Controlling Short-Lived Climate Pollutants: An opportunity to better air quality and mitigate climate change
The report (in Spanish) and its executive summary (available in English) review the institutional, legislative, and regulatory frameworks, as well as existing government programs related to the control and monitoring of SLCPs, in three strategic countries of Latin America: Brazil, Chile and Mexico.
Short-lived climate pollutants (SLCPs) are atmospheric agents that contribute to climate change and degrade air quality. They are so-named because of their relatively short lifespan in the atmosphere, ranging from a few days to a few decades. SLCPs include: black carbon, methane, tropospheric ozone, and hydrofluorocarbons.
This report identifies areas of opportunity and potential gaps in which each of the three countries can make progress in mitigating these pollutants. Addressing these opportunities will benefit the fight against climate change, as well as the protection of ecosystems and human health.
The report was made by the Interamerican Association for Environmental Defense (AIDA), in collaboration with the Instituto de Energia e Meio Ambiente (IEMA), and with the participation of the Centro de Derechos Humanos y Ambiente (CEDHA) of Argentina, and the Centro Mexicano de Derecho Ambiental (CEMDA), as well as the Red Latinoamericana de Contaminantes Climáticos de Corta Vida (RedRacc).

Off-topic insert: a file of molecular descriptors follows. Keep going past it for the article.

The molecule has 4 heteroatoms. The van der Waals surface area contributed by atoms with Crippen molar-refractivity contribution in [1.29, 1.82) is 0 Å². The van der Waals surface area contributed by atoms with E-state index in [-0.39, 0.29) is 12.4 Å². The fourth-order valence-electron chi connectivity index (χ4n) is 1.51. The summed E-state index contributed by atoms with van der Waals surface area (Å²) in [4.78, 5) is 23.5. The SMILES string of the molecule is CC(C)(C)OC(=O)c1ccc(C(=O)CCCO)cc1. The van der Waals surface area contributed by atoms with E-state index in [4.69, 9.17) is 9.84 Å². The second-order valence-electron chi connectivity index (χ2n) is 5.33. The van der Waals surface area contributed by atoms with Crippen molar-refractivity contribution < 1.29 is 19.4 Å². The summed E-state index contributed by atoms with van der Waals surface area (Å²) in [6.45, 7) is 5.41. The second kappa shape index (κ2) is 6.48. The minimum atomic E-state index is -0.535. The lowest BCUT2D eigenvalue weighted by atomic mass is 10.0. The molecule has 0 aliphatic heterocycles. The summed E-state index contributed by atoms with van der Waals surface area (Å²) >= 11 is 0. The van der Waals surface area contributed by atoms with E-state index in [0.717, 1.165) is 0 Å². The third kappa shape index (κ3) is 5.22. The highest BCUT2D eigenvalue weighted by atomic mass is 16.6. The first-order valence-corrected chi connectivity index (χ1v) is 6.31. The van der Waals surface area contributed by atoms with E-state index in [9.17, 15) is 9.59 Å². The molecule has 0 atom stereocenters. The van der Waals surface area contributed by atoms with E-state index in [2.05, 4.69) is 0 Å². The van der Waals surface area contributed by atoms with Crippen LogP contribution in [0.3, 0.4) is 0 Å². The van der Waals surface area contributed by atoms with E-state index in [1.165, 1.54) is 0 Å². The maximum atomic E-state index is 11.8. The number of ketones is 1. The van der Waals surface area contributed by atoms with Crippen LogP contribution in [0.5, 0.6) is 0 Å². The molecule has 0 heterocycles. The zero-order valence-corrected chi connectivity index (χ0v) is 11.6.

Special thanks to Romina Picolotti of the Centro de Derechos Humanos y Ambiente (CEDHA); Laura Gallardo and Nicolás Huneeus of the Centro del Clima y Resiliencia de la Universidad de Chile; Gianni López of the Centro Mario Molina Chile; Gabriela Niño and Giselle García of the Centro Mexicano de Derecho Ambiental (CEMDA); Erika Rosenthal of Earthjustice; Sandra Guzmán of the Grupo de Financiamiento Climático para América Latina y el Caribe (GFLAC); Stela Herschmann of the Institute for Governance & Sustainable Development (IGSD); Evangelina Vormitagg of the Instituto Saúde e Sustentabilidade de Brasil; Marcelo Mena of the Ministerio de Medio Ambiente of Chile; Flavia Liberona and Javiera Valencia of the Fundación TERRAM of Chile; Luis Cifuentes of the Universidad Católica de Chile; Maria de Fatima Andrade and Paulo Hilário Nascimento Saldiva of the Universidad de São Paulo; and Sebastián Tolvett of the Universidad Técnico Metropolitana de Chile, for their comments and support.